Change the world


The Eastern and Western Cape provinces, where Nelson Mandela University campuses are situated, are experiencing a resurgence of COVID-19 infections.  The rate of infections and fatalities is a cause for concern.

Nelson Mandela Bay and the Garden Route, in particular, have been declared hotspots, recording increasing COVID-19 cases daily.

Anecdotal evidence associates the increase in infections to “COVID-19 fatigue”, particularly around adherence to safety and prevention measures. Unfortunately, the virus does not tire and remains active.

For Nelson Mandela University, this resurgence, or second wave, appears to have a greater impact than the first, with the highest number of cases being recorded in the month of November.

To date, a total 156 staff and 180 students have tested positive for COVID-19, with 19 and 29 active cases remaining respectively.

Encouragingly, and for the first time in recent weeks, the University is beginning to see a decline in the rate of infection. This signals that the various interventions put in place in the continued fight against the virus, are beginning to bear fruit.

Cluster Management

The University responded to cluster outbreaks by developing and implementing a comprehensive Cluster Management system, which saw the quarantining of the affected spaces.  This was as a means to contain the spread of the virus and offer the requisite health and wellness support.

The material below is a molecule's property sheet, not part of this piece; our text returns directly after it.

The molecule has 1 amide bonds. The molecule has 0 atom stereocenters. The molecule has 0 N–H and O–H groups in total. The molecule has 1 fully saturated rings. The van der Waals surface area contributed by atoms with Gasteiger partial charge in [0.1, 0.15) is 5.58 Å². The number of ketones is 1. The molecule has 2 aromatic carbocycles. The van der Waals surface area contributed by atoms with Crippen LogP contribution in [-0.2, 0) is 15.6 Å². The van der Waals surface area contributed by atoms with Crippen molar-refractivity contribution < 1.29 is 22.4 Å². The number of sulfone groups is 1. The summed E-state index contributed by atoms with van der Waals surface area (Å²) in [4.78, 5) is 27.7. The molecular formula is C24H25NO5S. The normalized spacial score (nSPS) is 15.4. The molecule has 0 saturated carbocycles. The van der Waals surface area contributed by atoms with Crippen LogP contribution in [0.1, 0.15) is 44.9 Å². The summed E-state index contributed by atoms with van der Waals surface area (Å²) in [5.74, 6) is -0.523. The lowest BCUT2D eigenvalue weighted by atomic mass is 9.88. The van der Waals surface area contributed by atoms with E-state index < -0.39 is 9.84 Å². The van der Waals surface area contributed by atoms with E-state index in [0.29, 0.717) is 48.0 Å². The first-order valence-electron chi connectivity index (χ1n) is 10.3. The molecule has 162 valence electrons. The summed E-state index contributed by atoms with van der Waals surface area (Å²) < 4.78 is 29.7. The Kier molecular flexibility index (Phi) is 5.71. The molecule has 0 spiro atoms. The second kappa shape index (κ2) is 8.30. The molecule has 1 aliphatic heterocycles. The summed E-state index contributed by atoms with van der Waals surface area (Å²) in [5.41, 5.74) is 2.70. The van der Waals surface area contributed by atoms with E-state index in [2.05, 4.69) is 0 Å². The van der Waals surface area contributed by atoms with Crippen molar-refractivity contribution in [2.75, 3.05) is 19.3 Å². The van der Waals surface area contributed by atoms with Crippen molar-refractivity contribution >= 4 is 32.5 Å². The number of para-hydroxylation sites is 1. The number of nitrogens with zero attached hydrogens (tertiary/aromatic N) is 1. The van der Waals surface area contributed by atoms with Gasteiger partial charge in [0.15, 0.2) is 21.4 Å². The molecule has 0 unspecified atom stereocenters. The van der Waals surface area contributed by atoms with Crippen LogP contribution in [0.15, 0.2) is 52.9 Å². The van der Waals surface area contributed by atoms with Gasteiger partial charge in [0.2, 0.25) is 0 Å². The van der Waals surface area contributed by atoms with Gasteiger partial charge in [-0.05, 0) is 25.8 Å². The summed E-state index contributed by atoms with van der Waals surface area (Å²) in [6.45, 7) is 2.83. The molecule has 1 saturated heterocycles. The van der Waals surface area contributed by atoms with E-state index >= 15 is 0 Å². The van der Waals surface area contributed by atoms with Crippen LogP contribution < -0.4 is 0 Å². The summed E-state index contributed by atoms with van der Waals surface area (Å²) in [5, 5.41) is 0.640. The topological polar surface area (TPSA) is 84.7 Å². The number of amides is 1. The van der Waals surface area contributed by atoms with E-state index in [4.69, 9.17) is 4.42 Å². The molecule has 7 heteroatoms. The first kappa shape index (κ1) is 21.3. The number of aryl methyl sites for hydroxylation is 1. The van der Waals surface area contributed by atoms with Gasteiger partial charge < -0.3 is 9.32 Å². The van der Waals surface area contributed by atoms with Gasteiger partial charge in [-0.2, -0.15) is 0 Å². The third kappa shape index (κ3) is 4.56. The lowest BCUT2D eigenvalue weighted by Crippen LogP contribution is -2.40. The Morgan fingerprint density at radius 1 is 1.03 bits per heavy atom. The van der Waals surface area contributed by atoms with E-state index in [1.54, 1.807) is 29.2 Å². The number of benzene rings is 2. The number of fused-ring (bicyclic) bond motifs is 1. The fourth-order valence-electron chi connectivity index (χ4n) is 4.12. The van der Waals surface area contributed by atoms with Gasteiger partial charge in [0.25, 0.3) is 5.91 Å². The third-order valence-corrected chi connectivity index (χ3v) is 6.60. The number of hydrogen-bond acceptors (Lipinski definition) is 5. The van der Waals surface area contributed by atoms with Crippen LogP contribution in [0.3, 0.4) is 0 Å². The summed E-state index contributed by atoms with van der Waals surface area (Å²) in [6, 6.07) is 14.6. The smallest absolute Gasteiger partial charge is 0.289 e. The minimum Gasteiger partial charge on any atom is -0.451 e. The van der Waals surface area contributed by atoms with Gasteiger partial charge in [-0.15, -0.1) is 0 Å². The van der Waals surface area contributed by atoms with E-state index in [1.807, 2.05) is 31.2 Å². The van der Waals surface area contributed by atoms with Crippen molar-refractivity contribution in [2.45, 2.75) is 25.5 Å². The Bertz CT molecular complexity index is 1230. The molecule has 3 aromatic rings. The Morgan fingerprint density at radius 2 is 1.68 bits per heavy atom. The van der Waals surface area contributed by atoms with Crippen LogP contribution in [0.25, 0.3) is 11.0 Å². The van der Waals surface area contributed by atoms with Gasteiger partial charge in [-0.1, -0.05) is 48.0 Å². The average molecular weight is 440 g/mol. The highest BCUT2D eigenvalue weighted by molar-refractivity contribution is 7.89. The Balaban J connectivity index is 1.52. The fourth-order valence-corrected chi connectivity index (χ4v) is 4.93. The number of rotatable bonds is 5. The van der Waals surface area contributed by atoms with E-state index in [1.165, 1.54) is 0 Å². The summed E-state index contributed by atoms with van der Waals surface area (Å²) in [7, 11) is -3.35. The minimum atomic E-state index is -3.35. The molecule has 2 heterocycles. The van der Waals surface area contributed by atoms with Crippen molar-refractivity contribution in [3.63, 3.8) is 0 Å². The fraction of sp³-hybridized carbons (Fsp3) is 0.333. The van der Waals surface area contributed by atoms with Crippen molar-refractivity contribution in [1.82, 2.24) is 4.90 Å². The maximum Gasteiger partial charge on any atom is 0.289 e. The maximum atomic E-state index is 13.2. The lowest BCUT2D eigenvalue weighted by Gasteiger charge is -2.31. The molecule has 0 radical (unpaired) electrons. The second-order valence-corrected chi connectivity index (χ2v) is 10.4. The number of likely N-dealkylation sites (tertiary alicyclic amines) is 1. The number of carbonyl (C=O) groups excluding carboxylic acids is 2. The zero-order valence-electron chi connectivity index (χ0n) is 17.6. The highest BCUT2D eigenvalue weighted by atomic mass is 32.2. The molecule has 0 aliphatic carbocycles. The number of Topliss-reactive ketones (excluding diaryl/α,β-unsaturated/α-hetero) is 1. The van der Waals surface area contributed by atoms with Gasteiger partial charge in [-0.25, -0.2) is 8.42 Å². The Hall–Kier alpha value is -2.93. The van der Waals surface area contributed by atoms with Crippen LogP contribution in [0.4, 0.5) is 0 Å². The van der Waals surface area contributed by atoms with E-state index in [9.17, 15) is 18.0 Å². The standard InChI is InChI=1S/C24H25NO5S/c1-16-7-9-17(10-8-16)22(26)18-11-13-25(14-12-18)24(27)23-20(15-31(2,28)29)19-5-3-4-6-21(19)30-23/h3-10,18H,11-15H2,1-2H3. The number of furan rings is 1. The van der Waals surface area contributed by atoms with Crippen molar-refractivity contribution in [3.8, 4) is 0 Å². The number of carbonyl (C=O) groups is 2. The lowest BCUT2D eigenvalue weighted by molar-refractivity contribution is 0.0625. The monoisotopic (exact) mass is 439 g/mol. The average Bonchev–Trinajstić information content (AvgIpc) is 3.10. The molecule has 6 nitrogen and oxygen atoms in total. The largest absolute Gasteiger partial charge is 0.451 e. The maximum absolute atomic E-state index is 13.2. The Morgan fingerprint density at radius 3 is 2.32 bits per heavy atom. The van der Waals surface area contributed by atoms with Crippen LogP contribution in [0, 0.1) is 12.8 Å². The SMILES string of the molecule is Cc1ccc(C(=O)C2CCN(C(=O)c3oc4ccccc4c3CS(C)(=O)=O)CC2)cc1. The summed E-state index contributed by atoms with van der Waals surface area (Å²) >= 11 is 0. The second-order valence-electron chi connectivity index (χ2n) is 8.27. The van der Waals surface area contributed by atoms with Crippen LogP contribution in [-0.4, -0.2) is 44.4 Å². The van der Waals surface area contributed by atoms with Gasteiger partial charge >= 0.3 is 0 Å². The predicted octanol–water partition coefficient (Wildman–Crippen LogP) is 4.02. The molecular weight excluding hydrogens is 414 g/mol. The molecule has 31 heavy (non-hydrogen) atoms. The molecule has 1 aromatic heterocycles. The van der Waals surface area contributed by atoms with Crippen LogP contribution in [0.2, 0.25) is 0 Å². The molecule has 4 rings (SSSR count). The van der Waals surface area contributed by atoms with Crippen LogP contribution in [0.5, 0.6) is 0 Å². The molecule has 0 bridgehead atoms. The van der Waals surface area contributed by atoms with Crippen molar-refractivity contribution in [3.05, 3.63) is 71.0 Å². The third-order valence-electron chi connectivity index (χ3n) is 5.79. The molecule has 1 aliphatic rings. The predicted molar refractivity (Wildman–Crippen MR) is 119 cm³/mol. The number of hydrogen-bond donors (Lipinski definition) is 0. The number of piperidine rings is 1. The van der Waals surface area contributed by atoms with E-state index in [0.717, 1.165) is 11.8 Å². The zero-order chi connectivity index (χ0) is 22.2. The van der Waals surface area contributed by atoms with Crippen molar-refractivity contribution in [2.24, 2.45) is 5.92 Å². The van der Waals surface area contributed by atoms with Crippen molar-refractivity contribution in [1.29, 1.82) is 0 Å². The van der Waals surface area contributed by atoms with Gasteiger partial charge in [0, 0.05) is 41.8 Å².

This system, aimed at quickly identifying any potential for outbreak and proactively working to deal with this as far as possible, has resulted in the decline in the rate of infection on campus, particularly among students. 


As part of mitigation measures, the University has developed a comprehensive risk profile for each residence, and an accompanying action plan, which it has been implementing over the past week.

A particular focus is presently on the off-campus residences, where the bulk of student cases have been reported.

Intensified efforts in the fight against this pandemic, including mass screenings and restrictions to on-campus activities, will continue, working with various stakeholders, until there is a sustained flattening of the curve.

Academic Support

In line with the overriding objective of enabling students to safely complete the academic year, various interventions been put in place.

These include:

  • Continued technology support for enabling remote working,  learning, teaching and research;
  • Continuation of data provision and device support to students for the remainder of the academic year
  • Continuation of the data claim regime and requisite device support for staff
  • Development of ICT systems and online solutions to enable access to services and other resources.

George Campus

George Campus has intensified its efforts towards ensuring that staff and students are protected against the current infection spikes in the district.  To date, the campus has recorded a total of two positive staff cases, with one of the affected staff members completing their isolation on 26 November 2020.

There are presently no active student cases on the Campus.


While there remains a number of active COVID-19 cases among staff and students, it is encouraging to see that the mitigating interventions are yielding positive results.  For Mandela University to continue seeing a decline in the rate of infections, the entire university community should continue adhering to the set regulations and protocols.

The University’s efforts are all aimed at saving the academic year, while also saving lives. The fight against the COVID-19 pandemic remains in our hands.

Coronavirus Task Team


Contact information
Ms Zandile Mbabela
Media Manager
Tel: 0415042777